Crude oil is no stranger to some deep corrections during a
six-year price boom that has lifted U.S. crude from around $20
a barrel at the start of 2002.
In early 2003, before the rally even hit its stride, prices
collapsed from a pre-Iraq war peak of nearly $40 to below $25 a
barrel. They hit the skids again in mid-2006, falling from a
high above $78 to a January low of $49.90.
The market didn't make a new record high until August 1,
just over 12 months after the previous peak.
While the market will almost certainly need a breather
before attempting to scale $150 again, the increasing pace at
which prices are rising and falling may suggest that the wait
won't be as long as in the past.
"Hedge fund longs have now reversed their positions and are
trading the market from the short side," said Kornafel.
"I wouldn't be surprised to see some recent profits booked
and as potential hurricanes loom in the U.S. Gulf there could
be a mad rush for the exit, pushing the market right back up
(Editing by Michael Urquhart)
GMAC and Ford Motor Credit disclosed
steps on Tuesday to cut back on auto leases in a move that
leaves automakers facing the risk of even more pressure on auto
sales already at decade lows.
The steps by GMAC and Ford Motor Credit stopped short of
Chrysler Financial's wholesale abandonment of lease financing
that shocked the struggling carmaker's dealers on Friday.
Analysts said the steps could protect the balance sheets of
the auto finance companies, but cautioned the new financial
constraints could make a tough market even harder for the
"The pullback could provide another negative for U.S. auto
sales this year," Deutsche Bank said in a note for clients.
GMAC confirmed it would no longer offer leasing incentives
on vehicles sold in Canada.
Detroit-based GMAC, which ranks as the largest auto finance
company in North America, would not comment on any steps it
planned for the larger U.S. market just ahead of the crucial
month-end close for July sales and its quarterly financial
report on Thursday.
One dealer briefed by GMAC and Ford Motor Credit said the
finance companies were taking steps to reduce the risk from
losses on lease deals.
Ford Motor Credit said it adjusted its assumptions in
pricing leases and would continue to offer them as an
'THROUGH THICK AND THIN'?
U.S. automakers and their financing companies have been
losing money on leases because of the sharp decline in the
resale values of trucks and SUVs in the face of record high gas
Ford took a charge of about $1.8 billion in the second
quarter for the lower resale values of trucks and SUVs coming
off leases after terms that typically run three years.
Earl Hesterberg, chief executive of Group 1 Automotive
(GPI.N), a major Ford retailer, said he was reassured that Ford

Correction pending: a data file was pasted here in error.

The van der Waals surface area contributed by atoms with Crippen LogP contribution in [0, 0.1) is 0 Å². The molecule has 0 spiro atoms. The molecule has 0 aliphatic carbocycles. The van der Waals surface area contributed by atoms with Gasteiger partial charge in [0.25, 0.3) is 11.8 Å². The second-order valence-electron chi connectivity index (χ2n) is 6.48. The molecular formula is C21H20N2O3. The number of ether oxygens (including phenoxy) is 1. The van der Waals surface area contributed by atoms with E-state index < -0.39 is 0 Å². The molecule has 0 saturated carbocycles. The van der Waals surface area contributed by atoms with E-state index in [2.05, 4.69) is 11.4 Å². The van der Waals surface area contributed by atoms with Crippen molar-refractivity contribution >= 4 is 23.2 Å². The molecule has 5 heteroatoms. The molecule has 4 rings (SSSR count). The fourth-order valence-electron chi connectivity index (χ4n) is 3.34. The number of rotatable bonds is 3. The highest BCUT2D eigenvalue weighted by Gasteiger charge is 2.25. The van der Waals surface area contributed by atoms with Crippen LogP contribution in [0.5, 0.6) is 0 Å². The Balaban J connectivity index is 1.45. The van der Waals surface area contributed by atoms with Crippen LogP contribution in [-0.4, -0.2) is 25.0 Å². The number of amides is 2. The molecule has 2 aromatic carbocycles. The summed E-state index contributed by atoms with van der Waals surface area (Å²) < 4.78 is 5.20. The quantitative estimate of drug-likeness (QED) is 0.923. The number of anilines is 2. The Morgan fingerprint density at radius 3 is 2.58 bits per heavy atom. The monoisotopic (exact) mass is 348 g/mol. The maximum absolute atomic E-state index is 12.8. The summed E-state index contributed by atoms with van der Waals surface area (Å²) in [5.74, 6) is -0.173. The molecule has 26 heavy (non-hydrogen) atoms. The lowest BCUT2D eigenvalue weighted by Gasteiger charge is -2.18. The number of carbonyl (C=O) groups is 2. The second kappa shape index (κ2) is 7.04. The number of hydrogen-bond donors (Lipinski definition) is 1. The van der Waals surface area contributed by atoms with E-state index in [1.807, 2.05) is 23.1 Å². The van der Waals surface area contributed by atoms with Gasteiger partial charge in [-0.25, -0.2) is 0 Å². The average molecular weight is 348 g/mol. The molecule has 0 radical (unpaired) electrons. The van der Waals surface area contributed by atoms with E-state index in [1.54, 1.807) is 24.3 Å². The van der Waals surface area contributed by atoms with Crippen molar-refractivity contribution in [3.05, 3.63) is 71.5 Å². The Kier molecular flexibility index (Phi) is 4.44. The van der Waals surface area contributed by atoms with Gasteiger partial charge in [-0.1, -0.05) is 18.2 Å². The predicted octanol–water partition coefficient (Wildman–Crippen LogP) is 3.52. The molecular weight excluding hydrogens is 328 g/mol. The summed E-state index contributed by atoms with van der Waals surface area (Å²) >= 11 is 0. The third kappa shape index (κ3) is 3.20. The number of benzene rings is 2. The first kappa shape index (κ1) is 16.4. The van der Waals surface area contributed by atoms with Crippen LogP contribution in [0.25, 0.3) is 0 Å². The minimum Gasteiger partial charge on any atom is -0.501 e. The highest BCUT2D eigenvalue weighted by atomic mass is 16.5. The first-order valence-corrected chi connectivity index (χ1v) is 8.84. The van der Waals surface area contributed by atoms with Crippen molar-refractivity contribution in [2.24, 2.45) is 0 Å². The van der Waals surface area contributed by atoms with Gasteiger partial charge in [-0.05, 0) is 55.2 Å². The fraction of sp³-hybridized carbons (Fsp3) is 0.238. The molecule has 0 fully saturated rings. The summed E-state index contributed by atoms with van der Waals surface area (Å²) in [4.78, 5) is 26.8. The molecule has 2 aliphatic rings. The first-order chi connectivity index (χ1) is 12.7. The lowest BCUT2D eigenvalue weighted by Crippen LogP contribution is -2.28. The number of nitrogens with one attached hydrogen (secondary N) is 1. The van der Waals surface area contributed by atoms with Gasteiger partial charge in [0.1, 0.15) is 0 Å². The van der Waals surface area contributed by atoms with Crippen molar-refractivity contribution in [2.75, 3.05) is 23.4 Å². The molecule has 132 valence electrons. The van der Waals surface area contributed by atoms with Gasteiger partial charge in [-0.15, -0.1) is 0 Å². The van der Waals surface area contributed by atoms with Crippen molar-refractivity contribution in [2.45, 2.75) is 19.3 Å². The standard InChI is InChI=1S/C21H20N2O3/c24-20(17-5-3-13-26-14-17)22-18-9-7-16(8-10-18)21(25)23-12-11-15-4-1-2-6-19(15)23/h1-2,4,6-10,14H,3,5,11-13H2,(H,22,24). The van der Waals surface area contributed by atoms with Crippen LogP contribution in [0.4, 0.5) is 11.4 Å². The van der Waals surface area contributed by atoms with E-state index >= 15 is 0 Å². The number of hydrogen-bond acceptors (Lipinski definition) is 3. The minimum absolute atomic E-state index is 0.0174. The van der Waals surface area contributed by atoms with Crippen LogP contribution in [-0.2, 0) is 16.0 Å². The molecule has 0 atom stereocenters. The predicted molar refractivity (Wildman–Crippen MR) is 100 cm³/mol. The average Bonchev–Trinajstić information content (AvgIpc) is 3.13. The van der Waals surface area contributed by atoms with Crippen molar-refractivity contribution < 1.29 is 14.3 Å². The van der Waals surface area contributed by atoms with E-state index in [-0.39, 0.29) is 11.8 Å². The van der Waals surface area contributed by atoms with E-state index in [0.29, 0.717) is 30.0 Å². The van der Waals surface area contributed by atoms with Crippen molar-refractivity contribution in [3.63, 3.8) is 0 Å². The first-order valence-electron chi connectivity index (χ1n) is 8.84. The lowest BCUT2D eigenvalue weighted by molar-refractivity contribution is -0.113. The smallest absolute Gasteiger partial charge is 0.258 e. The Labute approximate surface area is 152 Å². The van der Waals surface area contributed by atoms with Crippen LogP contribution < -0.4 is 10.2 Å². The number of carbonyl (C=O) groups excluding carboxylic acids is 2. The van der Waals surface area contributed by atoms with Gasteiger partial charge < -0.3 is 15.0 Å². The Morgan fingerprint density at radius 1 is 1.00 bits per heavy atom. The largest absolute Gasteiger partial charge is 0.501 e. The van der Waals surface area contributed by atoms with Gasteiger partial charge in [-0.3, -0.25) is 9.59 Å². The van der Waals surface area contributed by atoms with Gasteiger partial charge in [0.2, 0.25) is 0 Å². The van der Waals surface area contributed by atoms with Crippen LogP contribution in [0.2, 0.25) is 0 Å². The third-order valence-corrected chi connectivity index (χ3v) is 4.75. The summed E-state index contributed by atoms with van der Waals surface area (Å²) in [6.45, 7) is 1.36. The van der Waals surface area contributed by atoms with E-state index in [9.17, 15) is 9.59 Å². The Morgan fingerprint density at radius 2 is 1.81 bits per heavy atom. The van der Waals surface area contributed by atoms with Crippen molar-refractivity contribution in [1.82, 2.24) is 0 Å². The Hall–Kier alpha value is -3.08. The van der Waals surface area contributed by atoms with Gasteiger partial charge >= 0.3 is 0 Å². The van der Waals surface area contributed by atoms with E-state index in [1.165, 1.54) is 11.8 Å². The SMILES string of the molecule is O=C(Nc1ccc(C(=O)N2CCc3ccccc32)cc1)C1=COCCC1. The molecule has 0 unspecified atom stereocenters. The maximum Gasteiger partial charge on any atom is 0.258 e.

Credit would support sales, even as it tightened lease terms.
"They're going to do some things to reduce their percentage
of leasing, but I think Ford has understood more than anyone
through thick and thin that there's a leasing market there for
certain types of vehicles," Hesterberg told Reuters.
Automakers have used vehicle leasing as a way to clear
inventory by enticing consumers with lower monthly payments.
But the arrangement hinges on the leasing company being able to
sell vehicles for near their forecast residual value when the
contracts are up.
Because of the sudden premium on more fuel-efficient cars,
resale values for light trucks have dropped by as much as 30
percent or more over the last year.
"Credit is tightening, so (auto financing companies) are
not as flexible as before," said Raymond Ciccolo, president of
Boston-based Village Automotive, a dealership group that sells
GM brands Cadillac, Hummer and Saab. "It doesn't make sense to
offer leases on the current terms."
Both GMAC and Chrysler Financial are now controlled by
private-equity firm Cerberus Capital Management.
Cerberus bought 51 percent of GMAC from GM in 2006 and
acquired the Chrysler finance arm when it bought the U.S.
automaker from Daimler AG (
Chrysler Financial's announcement that it would suspend
lease financing altogether prompted some analysts to question
whether the struggling carmaker would lose more ground.
Fitch Ratings warned that Chrysler might not be able to
maintain competitive incentive financing and cut the
automaker's ratings to "CCC" on Tuesday, saying the cut-off
could depress already sluggish sales.
"The big difference is that GMAC and Chrysler Financial are
no longer controlled by the auto manufacturers themselves,"
said Hesterberg. "The reason the captive credit companies were
created was to support sales in these tough times."
U.S. auto sales dropped 10 percent in the first half.
Chrysler sales were down 22 percent, GM dropped 16 percent and
Ford was off 14 percent.
(Additional reporting by Soyoung Kim, Poornima Gupta and
David Bailey; Editing by Andre Grenon)